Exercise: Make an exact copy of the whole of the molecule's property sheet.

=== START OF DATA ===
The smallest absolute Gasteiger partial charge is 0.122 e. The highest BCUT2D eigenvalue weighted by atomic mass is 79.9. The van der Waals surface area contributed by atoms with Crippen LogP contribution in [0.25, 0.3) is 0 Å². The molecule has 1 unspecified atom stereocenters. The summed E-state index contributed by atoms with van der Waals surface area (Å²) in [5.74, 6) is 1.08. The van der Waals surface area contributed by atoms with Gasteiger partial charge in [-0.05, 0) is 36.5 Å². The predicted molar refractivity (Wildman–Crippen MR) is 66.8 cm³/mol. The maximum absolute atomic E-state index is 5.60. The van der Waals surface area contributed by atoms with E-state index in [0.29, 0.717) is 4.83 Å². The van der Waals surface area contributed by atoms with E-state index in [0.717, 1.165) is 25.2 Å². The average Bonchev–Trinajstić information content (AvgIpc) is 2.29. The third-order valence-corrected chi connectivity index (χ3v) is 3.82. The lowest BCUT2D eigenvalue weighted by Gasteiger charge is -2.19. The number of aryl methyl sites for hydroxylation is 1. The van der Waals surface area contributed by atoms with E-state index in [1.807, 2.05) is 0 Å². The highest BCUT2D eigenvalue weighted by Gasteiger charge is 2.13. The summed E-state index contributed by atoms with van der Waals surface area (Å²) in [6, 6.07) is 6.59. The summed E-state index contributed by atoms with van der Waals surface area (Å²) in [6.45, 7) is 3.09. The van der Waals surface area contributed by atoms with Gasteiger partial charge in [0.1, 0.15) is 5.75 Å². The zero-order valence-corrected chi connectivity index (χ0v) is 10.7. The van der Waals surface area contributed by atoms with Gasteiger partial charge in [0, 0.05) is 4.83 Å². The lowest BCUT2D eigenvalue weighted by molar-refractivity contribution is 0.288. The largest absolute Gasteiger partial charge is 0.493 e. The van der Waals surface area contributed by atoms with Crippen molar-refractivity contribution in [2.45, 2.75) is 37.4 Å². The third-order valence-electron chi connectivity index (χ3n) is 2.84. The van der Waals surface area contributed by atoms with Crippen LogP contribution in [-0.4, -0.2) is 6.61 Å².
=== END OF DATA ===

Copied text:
The smallest absolute Gasteiger partial charge is 0.122 e. The highest BCUT2D eigenvalue weighted by atomic mass is 79.9. The van der Waals surface area contributed by atoms with Crippen LogP contribution in [0.25, 0.3) is 0 Å². The molecule has 1 unspecified atom stereocenters. The summed E-state index contributed by atoms with van der Waals surface area (Å²) in [5.74, 6) is 1.08. The van der Waals surface area contributed by atoms with Gasteiger partial charge in [-0.05, 0) is 36.5 Å². The predicted molar refractivity (Wildman–Crippen MR) is 66.8 cm³/mol. The maximum absolute atomic E-state index is 5.60. The van der Waals surface area contributed by atoms with E-state index in [0.29, 0.717) is 4.83 Å². The van der Waals surface area contributed by atoms with E-state index in [0.717, 1.165) is 25.2 Å². The average Bonchev–Trinajstić information content (AvgIpc) is 2.29. The third-order valence-corrected chi connectivity index (χ3v) is 3.82. The lowest BCUT2D eigenvalue weighted by Gasteiger charge is -2.19. The number of aryl methyl sites for hydroxylation is 1. The van der Waals surface area contributed by atoms with E-state index in [1.807, 2.05) is 0 Å². The highest BCUT2D eigenvalue weighted by Gasteiger charge is 2.13. The summed E-state index contributed by atoms with van der Waals surface area (Å²) in [6, 6.07) is 6.59. The summed E-state index contributed by atoms with van der Waals surface area (Å²) in [6.45, 7) is 3.09. The van der Waals surface area contributed by atoms with Gasteiger partial charge in [0.1, 0.15) is 5.75 Å². The zero-order valence-corrected chi connectivity index (χ0v) is 10.7. The van der Waals surface area contributed by atoms with Gasteiger partial charge in [0, 0.05) is 4.83 Å². The lowest BCUT2D eigenvalue weighted by molar-refractivity contribution is 0.288. The largest absolute Gasteiger partial charge is 0.493 e. The van der Waals surface area contributed by atoms with Crippen molar-refractivity contribution in [2.45, 2.75) is 37.4 Å². The third-order valence-electron chi connectivity index (χ3n) is 2.84. The van der Waals surface area contributed by atoms with Crippen LogP contribution in [-0.4, -0.2) is 6.61 Å².